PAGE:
BORIS Johnson has vowed to deliver hundreds of thousands of Covid vaccines a day by next week – and has promised every care home resident will get a jab this month.
The PM said that by next Friday, January 15, the rollout of the vaccine would be hugely ramped up, as he revealed that nearly 1.5million had been given their first dose so far.
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A new national booking service for people to be vaccinated will also be unveiled – and no one will have to travel more than ten miles to get one, the PM added.
Speaking at a press conference tonight, he announced that GP-led vaccine sites providing jabs will increase to over 1,000 by the end of next week.
And he insisted he had "no doubt" that there would be enough supply to offer everyone in the top four vulnerable groups a vaccine by his February 15 deadline.
He added: "We are in a race against time, but I can assure you we are doing everything we can to vaccinate as many people as we can across the whole of the UK."
NHS boss Simon Stevens said bulk of the jabs will be through GPs offering it to local patients, but people will also be able to get them through hospital hubs, and mass vaccination centres working 7 days a week.
He noted that the Israelis had chosen to do more vaccinations through larger sites – which is partly why they had given out more doses to their population so far.
Mr Stevens also warned that the number of people in hospital was now 50 per cent higher than the first wave, as he begged Brits to stick to the rules and was "vital we all do take the steps necessary to control the growth of infection".
Brigadier Phil Prosser – appearing alongside the PM – told how top military battlefield planners to force a dramatic hike in Brits receiving the jab in the coming weeks.
21 rapid teams are also on hand to deliver vaccines quickly, if needed.
MoD top brass have been ordered to come up with plans for even distribution of the jab for all those that need it within the PM’s target of vaccinating the most vulnerable by mid-February.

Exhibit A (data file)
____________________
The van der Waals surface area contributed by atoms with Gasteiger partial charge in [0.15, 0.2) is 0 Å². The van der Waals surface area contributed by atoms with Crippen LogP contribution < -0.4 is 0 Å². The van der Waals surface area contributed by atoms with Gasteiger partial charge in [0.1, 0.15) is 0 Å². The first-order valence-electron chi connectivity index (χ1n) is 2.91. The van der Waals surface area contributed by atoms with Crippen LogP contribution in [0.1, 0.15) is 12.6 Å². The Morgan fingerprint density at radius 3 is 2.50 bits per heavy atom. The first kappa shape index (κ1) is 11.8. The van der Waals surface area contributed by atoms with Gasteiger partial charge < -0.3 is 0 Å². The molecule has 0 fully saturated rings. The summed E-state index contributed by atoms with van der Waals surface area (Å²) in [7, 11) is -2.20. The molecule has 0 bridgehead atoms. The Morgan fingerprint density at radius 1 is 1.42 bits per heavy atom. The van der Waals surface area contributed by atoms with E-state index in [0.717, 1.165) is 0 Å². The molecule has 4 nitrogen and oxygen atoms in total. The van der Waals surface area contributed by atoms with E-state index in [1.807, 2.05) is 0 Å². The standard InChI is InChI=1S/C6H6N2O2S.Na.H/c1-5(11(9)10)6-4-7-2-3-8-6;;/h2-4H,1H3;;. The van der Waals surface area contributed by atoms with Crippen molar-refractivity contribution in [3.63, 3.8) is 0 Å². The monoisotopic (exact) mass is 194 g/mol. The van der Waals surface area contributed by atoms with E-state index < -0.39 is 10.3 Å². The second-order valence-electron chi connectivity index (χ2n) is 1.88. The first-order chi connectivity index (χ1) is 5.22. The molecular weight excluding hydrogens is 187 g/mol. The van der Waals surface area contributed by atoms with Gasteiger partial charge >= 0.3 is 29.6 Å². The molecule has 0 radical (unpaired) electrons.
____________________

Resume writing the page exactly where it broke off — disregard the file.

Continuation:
Government insiders insisted that the deployment was military planners rather than troops at this stage.
It came as:
- The UK recorded 52,618 new COVID-19 coronavirus cases and 1,162 additional deaths
- Matt Hancock laid out four criteria for lifting Britain's lockdown – and said he thinks this third lockdown will be the last
- Cops warned they would step up fines of people not wearing masks and breaking lockdown laws
- Priti Patel backed police in stopping cars or approaching people in parks to tell them to remain at home
- A new Covid drug was revealed today which can slash the amount of time sick people are spending in hospital
- A hospital in Kent declared it may be forced into "refusal or withdrawal of critical care due to resource limitation" as it was struggling so much
Last week Defence Secretary Ben Wallace said the military have "plans for up to 250 teams of mobile, medically trained personnel who could go out and administer the vaccine around the country."
And he vowed that could deliver "over 100-thousand a day if that is requested by the NHS…and we're planning to even grow that if possible."
It came after furious MPs and medics demanded Britain stop dithering and vaccinate round the clock to hit the three million jabs a week.
The UK was the first in the world to authorise a vaccine and 17,500 people have this week joined The Sun’s Jabs Army crusade — but the nation has fallen behind Israel and Bahrain in rolling out the injections.